Establishing a Peer Mentor Program

Mentor programs offer an important opportunity for staff to develop positive relationships, interact with friends at work, receive the peer support needed to succeed in a job, and increase meaning and purpose in their day. Beyond that, mentor programs have been proven to positively impact team member retention and satisfaction in all departments.  

Some studies show, one in five new employees are at risk of leaving in the first 90 days. Five Workforce Solutions grantees are using Peer Mentor Programs to make new staff feel more welcome and supported during their first days on the job. The grantees include:

Each project is using different training materials for mentors, yet they have common elements:

  • Coaching mentors in how to establish a trusting relationship with their mentees.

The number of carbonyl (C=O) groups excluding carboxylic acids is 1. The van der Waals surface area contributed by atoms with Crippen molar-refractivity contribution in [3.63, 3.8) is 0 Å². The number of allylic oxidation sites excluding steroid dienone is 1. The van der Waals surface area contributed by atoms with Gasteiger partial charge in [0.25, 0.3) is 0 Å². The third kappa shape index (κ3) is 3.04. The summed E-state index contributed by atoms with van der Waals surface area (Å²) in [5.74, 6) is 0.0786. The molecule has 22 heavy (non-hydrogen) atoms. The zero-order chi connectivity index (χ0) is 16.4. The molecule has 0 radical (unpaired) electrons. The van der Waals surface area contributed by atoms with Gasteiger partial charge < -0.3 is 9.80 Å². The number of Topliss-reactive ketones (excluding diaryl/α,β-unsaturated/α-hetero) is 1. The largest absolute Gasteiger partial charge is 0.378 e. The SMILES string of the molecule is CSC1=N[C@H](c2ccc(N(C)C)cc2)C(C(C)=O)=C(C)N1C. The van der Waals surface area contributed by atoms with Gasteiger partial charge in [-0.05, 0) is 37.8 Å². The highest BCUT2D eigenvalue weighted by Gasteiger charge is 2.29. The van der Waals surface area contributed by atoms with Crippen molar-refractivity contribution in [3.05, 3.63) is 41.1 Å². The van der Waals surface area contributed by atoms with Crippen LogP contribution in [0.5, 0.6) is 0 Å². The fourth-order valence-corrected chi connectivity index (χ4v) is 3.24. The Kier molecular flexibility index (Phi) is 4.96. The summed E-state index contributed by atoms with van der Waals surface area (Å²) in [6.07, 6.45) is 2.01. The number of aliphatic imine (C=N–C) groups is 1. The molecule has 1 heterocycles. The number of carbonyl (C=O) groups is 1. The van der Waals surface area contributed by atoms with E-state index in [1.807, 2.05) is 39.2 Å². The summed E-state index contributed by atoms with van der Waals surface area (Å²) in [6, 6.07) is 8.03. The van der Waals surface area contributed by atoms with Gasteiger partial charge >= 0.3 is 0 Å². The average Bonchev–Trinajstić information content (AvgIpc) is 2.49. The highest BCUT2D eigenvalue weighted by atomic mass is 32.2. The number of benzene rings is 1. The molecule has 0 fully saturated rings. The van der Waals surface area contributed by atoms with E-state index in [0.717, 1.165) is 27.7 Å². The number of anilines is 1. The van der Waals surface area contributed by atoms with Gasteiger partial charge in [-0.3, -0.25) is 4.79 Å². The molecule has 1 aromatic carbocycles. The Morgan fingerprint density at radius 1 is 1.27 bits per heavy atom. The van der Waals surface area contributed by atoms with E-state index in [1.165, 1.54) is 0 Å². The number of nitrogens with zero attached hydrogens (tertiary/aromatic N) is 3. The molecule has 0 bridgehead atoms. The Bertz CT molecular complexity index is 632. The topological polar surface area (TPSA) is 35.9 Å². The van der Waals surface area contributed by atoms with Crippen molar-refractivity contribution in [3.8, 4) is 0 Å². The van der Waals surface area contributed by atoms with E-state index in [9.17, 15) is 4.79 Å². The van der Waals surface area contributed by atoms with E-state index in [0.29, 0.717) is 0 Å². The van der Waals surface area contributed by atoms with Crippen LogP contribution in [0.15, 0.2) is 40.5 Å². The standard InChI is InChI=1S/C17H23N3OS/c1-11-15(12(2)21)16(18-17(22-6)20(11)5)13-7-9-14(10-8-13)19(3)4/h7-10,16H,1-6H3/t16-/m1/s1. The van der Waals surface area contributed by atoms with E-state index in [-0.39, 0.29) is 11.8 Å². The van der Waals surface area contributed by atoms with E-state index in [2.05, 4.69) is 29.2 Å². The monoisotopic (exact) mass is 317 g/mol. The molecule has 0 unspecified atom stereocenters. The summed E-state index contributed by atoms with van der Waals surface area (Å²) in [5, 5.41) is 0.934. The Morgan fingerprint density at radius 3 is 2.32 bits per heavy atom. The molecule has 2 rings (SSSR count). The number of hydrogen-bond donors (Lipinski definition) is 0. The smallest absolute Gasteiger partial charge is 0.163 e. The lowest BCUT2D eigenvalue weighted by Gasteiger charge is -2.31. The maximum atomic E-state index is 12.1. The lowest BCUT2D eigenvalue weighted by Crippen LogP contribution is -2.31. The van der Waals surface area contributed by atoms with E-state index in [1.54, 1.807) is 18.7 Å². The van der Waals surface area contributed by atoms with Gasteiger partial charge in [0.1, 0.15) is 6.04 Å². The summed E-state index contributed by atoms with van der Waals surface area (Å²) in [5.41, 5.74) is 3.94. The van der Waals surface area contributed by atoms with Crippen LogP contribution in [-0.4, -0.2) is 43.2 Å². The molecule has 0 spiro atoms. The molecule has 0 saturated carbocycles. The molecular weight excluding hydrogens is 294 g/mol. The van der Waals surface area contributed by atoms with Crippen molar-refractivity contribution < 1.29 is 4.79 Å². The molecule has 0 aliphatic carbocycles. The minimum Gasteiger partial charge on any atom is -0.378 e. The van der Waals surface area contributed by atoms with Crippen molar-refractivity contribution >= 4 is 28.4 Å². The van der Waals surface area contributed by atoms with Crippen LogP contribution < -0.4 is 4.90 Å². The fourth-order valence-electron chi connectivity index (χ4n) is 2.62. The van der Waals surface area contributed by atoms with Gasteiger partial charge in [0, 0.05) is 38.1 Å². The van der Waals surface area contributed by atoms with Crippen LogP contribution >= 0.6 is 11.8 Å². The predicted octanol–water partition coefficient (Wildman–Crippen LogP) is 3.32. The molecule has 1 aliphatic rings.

• Providing structured discussion questions at regular intervals (usually 10, 30, 60, and 90 days) to check-in on how things are going.
  • Helping mentors learn to ask open-ended questions.
  • Role playing to prepare for difficult conversations or awkward situations. Giving mentors practice and improving their comfort level in their role.
  • Consider using non-clinical staff to administer the Mentor Program because it is difficult for nurses to meet mentor needs and to juggle clinical priorities.
  • Recruiting mentors has been the biggest challenge across projects. While most mentor programs pay $1.00 per hour more for this role, the increased responsibility is not attractive to some people.
  • Personally recruiting likely candidates and encouraging their participation has worked well.
  • Look for informal leaders and good trainers.

Interested in starting your own Peer Mentor program? Get started with these tools that our members have used to launch their programs onsite.

Get more information in the Workforce Center. Questions? Contact Jenna Kellerman at

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